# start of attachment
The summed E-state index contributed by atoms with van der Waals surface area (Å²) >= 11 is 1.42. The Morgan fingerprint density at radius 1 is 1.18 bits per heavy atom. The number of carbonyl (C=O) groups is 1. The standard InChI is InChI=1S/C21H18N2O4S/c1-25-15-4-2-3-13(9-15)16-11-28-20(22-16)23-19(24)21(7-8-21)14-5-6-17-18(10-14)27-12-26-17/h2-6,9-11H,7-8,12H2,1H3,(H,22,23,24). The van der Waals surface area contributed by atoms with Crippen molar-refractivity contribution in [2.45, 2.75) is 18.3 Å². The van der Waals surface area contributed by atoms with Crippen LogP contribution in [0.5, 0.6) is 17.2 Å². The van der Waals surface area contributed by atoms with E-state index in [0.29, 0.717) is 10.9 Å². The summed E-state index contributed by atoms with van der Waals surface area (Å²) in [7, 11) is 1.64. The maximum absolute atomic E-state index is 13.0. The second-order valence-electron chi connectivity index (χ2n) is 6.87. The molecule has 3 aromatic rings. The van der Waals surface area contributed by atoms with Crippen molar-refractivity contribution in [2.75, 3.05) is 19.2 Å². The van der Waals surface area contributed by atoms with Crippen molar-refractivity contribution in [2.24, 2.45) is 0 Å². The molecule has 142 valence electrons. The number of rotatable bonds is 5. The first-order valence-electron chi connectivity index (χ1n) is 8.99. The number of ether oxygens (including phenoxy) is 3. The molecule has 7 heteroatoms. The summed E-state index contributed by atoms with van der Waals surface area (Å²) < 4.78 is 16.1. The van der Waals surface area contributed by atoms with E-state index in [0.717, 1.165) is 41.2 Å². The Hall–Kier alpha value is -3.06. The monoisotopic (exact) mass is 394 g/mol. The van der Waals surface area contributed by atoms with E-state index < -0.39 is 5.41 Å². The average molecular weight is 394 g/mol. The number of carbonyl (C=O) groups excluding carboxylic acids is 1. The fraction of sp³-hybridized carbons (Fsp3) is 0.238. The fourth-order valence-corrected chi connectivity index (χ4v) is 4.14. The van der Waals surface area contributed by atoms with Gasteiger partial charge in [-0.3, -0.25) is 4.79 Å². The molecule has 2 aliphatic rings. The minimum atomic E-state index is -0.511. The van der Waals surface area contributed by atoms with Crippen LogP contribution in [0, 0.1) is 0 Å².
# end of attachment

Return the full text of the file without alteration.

The summed E-state index contributed by atoms with van der Waals surface area (Å²) >= 11 is 1.42. The Morgan fingerprint density at radius 1 is 1.18 bits per heavy atom. The number of carbonyl (C=O) groups is 1. The standard InChI is InChI=1S/C21H18N2O4S/c1-25-15-4-2-3-13(9-15)16-11-28-20(22-16)23-19(24)21(7-8-21)14-5-6-17-18(10-14)27-12-26-17/h2-6,9-11H,7-8,12H2,1H3,(H,22,23,24). The van der Waals surface area contributed by atoms with Crippen molar-refractivity contribution in [2.45, 2.75) is 18.3 Å². The van der Waals surface area contributed by atoms with Crippen LogP contribution in [0.5, 0.6) is 17.2 Å². The van der Waals surface area contributed by atoms with E-state index in [0.29, 0.717) is 10.9 Å². The summed E-state index contributed by atoms with van der Waals surface area (Å²) in [7, 11) is 1.64. The maximum absolute atomic E-state index is 13.0. The second-order valence-electron chi connectivity index (χ2n) is 6.87. The molecule has 3 aromatic rings. The van der Waals surface area contributed by atoms with Crippen molar-refractivity contribution in [2.75, 3.05) is 19.2 Å². The van der Waals surface area contributed by atoms with Crippen molar-refractivity contribution in [2.24, 2.45) is 0 Å². The molecule has 142 valence electrons. The number of rotatable bonds is 5. The first-order valence-electron chi connectivity index (χ1n) is 8.99. The number of ether oxygens (including phenoxy) is 3. The molecule has 7 heteroatoms. The summed E-state index contributed by atoms with van der Waals surface area (Å²) < 4.78 is 16.1. The van der Waals surface area contributed by atoms with E-state index in [0.717, 1.165) is 41.2 Å². The Hall–Kier alpha value is -3.06. The monoisotopic (exact) mass is 394 g/mol. The van der Waals surface area contributed by atoms with E-state index < -0.39 is 5.41 Å². The average molecular weight is 394 g/mol. The number of carbonyl (C=O) groups excluding carboxylic acids is 1. The fraction of sp³-hybridized carbons (Fsp3) is 0.238. The fourth-order valence-corrected chi connectivity index (χ4v) is 4.14. The van der Waals surface area contributed by atoms with Gasteiger partial charge in [-0.3, -0.25) is 4.79 Å². The molecule has 2 aliphatic rings. The minimum atomic E-state index is -0.511. The van der Waals surface area contributed by atoms with Crippen LogP contribution in [0, 0.1) is 0 Å².